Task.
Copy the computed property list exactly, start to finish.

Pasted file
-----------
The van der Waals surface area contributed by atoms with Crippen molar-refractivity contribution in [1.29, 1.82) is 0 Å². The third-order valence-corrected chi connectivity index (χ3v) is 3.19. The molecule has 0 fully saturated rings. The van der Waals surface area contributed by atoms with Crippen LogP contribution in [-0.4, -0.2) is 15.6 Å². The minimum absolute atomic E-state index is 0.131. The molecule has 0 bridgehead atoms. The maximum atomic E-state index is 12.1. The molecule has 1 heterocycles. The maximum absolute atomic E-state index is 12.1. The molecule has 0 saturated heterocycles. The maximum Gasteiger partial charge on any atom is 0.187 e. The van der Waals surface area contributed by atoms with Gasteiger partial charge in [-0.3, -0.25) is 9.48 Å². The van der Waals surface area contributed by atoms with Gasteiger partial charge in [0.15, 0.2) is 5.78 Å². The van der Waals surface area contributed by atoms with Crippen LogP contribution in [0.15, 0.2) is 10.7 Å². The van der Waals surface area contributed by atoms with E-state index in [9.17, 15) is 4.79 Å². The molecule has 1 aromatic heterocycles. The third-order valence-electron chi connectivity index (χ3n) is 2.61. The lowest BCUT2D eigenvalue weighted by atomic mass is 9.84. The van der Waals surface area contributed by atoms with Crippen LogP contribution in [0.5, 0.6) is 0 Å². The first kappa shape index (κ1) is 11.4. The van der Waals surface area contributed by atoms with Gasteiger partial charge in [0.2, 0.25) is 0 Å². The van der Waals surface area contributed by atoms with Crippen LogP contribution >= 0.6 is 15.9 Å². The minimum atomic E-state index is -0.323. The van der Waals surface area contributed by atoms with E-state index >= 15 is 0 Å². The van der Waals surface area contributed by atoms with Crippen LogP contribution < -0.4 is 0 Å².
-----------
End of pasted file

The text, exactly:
The van der Waals surface area contributed by atoms with Crippen molar-refractivity contribution in [1.29, 1.82) is 0 Å². The third-order valence-corrected chi connectivity index (χ3v) is 3.19. The molecule has 0 fully saturated rings. The van der Waals surface area contributed by atoms with Crippen LogP contribution in [-0.4, -0.2) is 15.6 Å². The minimum absolute atomic E-state index is 0.131. The molecule has 0 bridgehead atoms. The maximum atomic E-state index is 12.1. The molecule has 1 heterocycles. The maximum absolute atomic E-state index is 12.1. The molecule has 0 saturated heterocycles. The maximum Gasteiger partial charge on any atom is 0.187 e. The van der Waals surface area contributed by atoms with Gasteiger partial charge in [-0.3, -0.25) is 9.48 Å². The van der Waals surface area contributed by atoms with Gasteiger partial charge in [0.15, 0.2) is 5.78 Å². The van der Waals surface area contributed by atoms with Crippen LogP contribution in [0.15, 0.2) is 10.7 Å². The van der Waals surface area contributed by atoms with E-state index in [9.17, 15) is 4.79 Å². The molecule has 1 aromatic heterocycles. The third-order valence-electron chi connectivity index (χ3n) is 2.61. The lowest BCUT2D eigenvalue weighted by atomic mass is 9.84. The van der Waals surface area contributed by atoms with Crippen LogP contribution in [0.5, 0.6) is 0 Å². The first kappa shape index (κ1) is 11.4. The van der Waals surface area contributed by atoms with Gasteiger partial charge in [0.2, 0.25) is 0 Å². The van der Waals surface area contributed by atoms with Crippen LogP contribution >= 0.6 is 15.9 Å². The minimum atomic E-state index is -0.323. The van der Waals surface area contributed by atoms with E-state index >= 15 is 0 Å². The van der Waals surface area contributed by atoms with Crippen LogP contribution < -0.4 is 0 Å².